UNITED NATIONS, Oct. 8--Expressing alarm at the situation in the Middle East, U.N. Secretary-General Kofi Annan said Saturday "the most urgent task is to break the current cycle of violence and to stop the senseless killing."

Annan said he was "acutely conscious of the dangers of a further deterioration" and had spent the day in intensive talks with leaders in the region and other statesmen who have influence with the key parties to try to calm the situation.

Ten days of clashes have claimed the lives of 80 people and injured over 1,900 people, mainly Palestinians.

Noting that violence between the Palestinians and Israelis had spread to the Israeli-Lebanese border and the Chebaa farms area of the Golan Heights, Annan appealed to the parties "to show the utmost restraint and rein in their forces and supporters."

This will give "the ongoing efforts to restore the peace process the best chance of success," Annan said in a statement.

The secretary-general also urged Israelis and Palestinians "to maintain the inviolability of religious sites of importance to other faiths."

Israel's U.N. Ambassador Yehuda Lancry sent a letter to the council Saturday afternoon saying Israel holds the governments of Lebanon and Syria "fully and directly responsible" for kidnapping the three Israeli soldiers and attacking and shelling Lebanon's border with Israel.

"Israel calls on the Security Council to act urgently ... to secure the immediate and safe return of the Israeli hostages and the cessation of all aggressive activity from Lebanese territory against Israel," he said.

Lancry said the incidents on the border marked "a drastic and dangerous deterioration in the already sensitive and tense situation in the Middle East." The Security Council statement dropped an earlier draft's reference to the kidnapping of the three Israeli soldiers and the deaths of three Palestinians. With the U.S. abstaining, the council on Saturday night also passed a resolution condemning "the excessive use of force against Palestinians" and calling for an immediate cessation of violence.

On Sunday, the leader of Hadassah, the women's Zionist organization, denounced the Security Council's approval of the resolution.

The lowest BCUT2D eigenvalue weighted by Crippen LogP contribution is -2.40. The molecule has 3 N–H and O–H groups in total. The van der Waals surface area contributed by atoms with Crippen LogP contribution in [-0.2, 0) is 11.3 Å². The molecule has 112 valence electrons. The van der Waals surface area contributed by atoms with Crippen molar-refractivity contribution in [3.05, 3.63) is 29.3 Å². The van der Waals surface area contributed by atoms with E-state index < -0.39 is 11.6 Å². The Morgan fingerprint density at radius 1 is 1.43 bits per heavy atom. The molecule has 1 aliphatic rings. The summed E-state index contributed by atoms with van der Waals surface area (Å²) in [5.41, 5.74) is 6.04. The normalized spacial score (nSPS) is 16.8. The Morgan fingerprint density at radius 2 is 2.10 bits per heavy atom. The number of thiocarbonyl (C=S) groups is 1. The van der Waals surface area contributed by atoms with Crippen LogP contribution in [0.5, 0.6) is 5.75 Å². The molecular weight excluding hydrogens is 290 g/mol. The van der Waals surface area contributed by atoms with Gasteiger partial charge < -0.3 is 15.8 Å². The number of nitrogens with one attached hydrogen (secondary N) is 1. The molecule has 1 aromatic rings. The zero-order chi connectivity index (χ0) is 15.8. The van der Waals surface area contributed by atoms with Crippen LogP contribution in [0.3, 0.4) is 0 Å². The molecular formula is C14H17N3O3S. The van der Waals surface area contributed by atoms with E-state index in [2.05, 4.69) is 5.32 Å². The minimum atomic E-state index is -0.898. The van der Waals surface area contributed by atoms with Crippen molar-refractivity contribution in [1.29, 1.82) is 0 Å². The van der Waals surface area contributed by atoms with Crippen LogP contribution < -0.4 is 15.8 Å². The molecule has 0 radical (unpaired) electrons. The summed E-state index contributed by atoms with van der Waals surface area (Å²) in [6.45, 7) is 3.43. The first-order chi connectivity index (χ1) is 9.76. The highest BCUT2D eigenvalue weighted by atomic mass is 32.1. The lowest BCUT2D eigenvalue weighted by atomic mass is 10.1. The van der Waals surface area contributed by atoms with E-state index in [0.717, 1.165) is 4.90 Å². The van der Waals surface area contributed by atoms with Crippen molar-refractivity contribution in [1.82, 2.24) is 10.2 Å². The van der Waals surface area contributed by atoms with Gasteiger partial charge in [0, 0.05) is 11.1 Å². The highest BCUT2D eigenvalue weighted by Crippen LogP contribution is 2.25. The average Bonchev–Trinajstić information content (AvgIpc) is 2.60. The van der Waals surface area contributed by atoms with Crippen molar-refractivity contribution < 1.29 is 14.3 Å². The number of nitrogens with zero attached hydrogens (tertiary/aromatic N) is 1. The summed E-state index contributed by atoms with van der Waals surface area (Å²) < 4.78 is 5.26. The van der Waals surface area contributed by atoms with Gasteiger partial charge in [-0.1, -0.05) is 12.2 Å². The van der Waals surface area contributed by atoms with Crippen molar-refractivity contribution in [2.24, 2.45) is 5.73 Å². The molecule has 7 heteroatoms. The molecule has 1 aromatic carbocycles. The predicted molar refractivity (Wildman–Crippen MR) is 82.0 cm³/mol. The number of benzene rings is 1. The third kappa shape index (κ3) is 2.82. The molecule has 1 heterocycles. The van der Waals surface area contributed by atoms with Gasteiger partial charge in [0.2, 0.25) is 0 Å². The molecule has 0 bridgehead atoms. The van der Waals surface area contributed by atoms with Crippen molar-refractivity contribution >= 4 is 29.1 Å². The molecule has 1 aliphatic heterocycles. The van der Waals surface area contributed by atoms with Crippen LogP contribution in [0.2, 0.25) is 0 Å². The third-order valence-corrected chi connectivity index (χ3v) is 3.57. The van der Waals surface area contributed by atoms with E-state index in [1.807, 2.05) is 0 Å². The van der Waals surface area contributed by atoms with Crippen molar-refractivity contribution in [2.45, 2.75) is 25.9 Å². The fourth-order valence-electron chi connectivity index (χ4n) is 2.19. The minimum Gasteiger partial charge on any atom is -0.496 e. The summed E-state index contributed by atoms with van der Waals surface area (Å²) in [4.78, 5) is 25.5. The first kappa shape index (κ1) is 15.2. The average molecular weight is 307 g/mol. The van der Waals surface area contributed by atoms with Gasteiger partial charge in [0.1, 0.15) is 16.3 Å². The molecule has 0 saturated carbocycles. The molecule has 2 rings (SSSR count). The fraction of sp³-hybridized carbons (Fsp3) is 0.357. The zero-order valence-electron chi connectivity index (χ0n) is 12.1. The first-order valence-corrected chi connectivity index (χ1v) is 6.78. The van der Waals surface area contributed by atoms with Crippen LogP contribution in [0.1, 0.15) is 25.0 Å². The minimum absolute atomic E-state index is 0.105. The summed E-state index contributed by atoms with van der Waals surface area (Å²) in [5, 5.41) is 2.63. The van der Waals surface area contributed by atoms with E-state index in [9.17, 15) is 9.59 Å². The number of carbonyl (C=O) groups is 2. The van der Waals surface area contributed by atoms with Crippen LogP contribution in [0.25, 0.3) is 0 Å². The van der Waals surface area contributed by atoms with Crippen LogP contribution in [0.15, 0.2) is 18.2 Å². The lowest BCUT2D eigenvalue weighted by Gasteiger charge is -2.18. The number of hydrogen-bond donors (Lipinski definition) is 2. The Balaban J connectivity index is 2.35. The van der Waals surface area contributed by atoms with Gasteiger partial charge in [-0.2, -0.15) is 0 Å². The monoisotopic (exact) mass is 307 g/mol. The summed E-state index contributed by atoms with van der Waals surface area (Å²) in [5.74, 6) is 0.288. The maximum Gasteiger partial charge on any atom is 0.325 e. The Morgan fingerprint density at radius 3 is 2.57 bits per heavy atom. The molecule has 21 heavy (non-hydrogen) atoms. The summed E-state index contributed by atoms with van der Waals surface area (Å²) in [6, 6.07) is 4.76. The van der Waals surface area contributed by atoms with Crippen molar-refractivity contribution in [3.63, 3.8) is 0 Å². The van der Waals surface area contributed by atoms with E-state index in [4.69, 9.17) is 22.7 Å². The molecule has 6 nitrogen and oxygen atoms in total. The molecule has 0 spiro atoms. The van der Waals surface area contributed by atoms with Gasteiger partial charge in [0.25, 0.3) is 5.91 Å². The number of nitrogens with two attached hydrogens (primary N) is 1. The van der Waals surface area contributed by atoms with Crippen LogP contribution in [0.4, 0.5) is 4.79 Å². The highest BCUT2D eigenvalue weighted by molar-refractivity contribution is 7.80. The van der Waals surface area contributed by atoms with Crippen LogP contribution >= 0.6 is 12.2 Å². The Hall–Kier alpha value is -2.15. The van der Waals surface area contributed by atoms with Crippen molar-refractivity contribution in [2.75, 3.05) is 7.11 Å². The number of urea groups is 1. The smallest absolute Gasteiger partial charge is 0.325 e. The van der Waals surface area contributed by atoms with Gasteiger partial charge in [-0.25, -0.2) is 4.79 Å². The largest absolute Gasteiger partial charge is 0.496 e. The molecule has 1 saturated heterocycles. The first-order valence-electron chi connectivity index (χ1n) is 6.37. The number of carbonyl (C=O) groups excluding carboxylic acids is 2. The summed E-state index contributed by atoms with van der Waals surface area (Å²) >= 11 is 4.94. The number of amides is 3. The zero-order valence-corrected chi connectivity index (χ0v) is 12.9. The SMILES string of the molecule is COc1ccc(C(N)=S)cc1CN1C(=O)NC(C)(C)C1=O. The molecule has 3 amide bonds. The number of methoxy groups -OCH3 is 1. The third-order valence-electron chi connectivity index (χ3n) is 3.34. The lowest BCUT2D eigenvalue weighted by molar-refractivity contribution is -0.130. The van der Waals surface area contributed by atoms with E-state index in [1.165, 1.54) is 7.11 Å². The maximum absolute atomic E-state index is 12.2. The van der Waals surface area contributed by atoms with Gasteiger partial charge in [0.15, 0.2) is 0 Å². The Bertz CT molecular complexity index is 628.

With the vote the Security Council "has proven itself to be one-sided with regard to the Middle East," said Bonnie Lipton, national president of Hadassah.

"Included in the resolution should have been condemnation of: the kidnapping of three Israeli soldiers from within U.N.-recognized Israeli territories and the destruction of Joseph's tomb, a Jewish holy site, both of which have taken place in the last 48 hours; and the denial of the Jewish historical connection to the Temple Mount, Judaism's holiest site," Lipton wrote.

She said the United States' decision to abstain from voting "allows yet another United Nations Security Council resolution against Israel to be promulgated without regard to the facts on the ground."

Religious groups such as Churches for Middle East Peace and the American Muslim Council also condemned Israeli troops' use of force

against Palestinians and civilians. The Evangelical Lutheran Church in America (ELCA) denounced the Israel troops' "disregard for humanitarian organizations such as the Augusta Victoria Hospital."

According to a hospital news release distributed by the ELCA, Israeli troops entered the grounds of the hospital Sept. 29 and have opened fired on Palestinians outside the hospital's property.

Israeli forces have been preventing patients and wounded people from entering the hospital, according to the church's presiding bishop, the Rev. H. George Anderson.

"We ... demand that Israeli troops not use the perimeter of the hospital nor the property of the Lutheran World Federation for military activity," Anderson said in a statement. "Their presence is provocative and may lead to additional casualties."

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